A common myth about bankruptcy is that both spouses within a married couple must file bankruptcy together. While it often is the case that partners will file a joint petition, federal bankruptcy laws don't require that both participate in the same court action.
Depending on the case, married couples can file bankruptcy together or individually.
Married people have a choice of filing separate bankruptcies, or each has the right to file alone without involving their partner. However, if both spouses are responsible for a debt and only one files bankruptcy, the other partner is at risk of being pursued by their creditors for payment. In effect, it will be as if no petition was filed.
There are circumstances in which having one partner file bankruptcy without the other is a good idea. If the couple has been married only a short time and most of the debt relates to one spouse - and was incurred before the marriage - the best move may be for the indebted partner to file alone.
"It's not uncommon for one spouse to have a significant amount of debt in their name only," John Hargrave, a bankruptcy trustee in New Jersey, told Bankrate.com. "However, if spouses have debts they want to discharge that they're both liable for, they should file together. Otherwise, the creditor will simply demand payment for the entire amount from the spouse who didn't file."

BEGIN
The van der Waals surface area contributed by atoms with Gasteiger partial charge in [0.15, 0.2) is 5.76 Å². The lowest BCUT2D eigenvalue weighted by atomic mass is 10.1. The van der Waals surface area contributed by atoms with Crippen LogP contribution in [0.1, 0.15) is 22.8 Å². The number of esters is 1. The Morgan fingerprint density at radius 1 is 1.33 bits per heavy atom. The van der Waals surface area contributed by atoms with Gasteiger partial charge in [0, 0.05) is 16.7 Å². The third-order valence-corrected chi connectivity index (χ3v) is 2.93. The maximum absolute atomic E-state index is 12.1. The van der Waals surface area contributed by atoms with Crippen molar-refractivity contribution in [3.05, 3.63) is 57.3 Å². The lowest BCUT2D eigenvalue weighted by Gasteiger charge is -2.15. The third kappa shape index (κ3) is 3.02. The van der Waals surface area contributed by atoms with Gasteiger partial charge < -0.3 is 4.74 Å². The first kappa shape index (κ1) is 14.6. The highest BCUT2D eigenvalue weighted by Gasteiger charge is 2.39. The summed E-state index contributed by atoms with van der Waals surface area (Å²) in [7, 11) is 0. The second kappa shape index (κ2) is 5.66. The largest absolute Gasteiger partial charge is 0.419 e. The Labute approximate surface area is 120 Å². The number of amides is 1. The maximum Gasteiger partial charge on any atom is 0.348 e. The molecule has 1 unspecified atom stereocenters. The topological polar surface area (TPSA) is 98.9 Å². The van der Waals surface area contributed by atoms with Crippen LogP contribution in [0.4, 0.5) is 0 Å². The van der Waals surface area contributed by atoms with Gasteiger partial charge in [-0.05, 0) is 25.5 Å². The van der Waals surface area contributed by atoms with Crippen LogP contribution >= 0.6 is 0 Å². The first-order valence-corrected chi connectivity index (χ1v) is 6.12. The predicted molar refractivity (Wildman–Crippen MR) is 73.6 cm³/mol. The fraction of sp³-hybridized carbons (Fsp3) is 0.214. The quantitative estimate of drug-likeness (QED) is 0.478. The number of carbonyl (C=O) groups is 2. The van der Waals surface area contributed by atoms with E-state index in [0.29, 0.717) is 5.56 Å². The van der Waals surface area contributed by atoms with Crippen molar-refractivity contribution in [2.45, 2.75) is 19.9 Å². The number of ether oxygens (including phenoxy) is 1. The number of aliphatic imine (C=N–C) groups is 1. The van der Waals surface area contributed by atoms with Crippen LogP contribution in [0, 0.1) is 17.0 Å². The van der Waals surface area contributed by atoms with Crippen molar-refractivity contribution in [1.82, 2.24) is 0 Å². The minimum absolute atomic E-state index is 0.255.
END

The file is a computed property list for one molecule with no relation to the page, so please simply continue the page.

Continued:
The best way for a married couple to determine their course of action is to get a clear picture of whether they can continue to pay their bills.
"The most common sign that you may need a bankruptcy is that you cannot pay your debts as they come due. If you are borrowing on credit cards, using loans to make your monthly payments, or if you are considering a consolidation loan, you may need to consider filing some form of bankruptcy," states Iowa attorney Michael Jankins on the Jankins Law Firm website. "Another common sign is if collection agencies are calling or writing you, or if you are being sued or [have wages] garnished."
Although the most common type of petition filed in U.S. Bankruptcy Court is Chapter 7 Bankruptcy, Jankins recommends that Chapter 13 - which requires a payment plan of the debtors - may be the most effective way for a married couple to save a home that is behind in mortgage payments, a car that is being threatened with repossession or to deal with back taxes owed to the Internal Revenue Service.
More Help on What Happens When One Spouse Files Bankruptcy Without the Other Spouse?
- Chapter 13 Repayment Plan - The Chapter 13 Bankruptcy Repayment Plan can be quite confusing when you are unsure of the details. Here we highlight some of the major questions and topics regarding the Chapter 13 Repayment Plan - read more
- Joint Petition - Joint petitions may be filed by couples who are married on the day they file their bankruptcy petition. A joint petition may not be filed by individuals who are not married, partnerships or corporations. - read more
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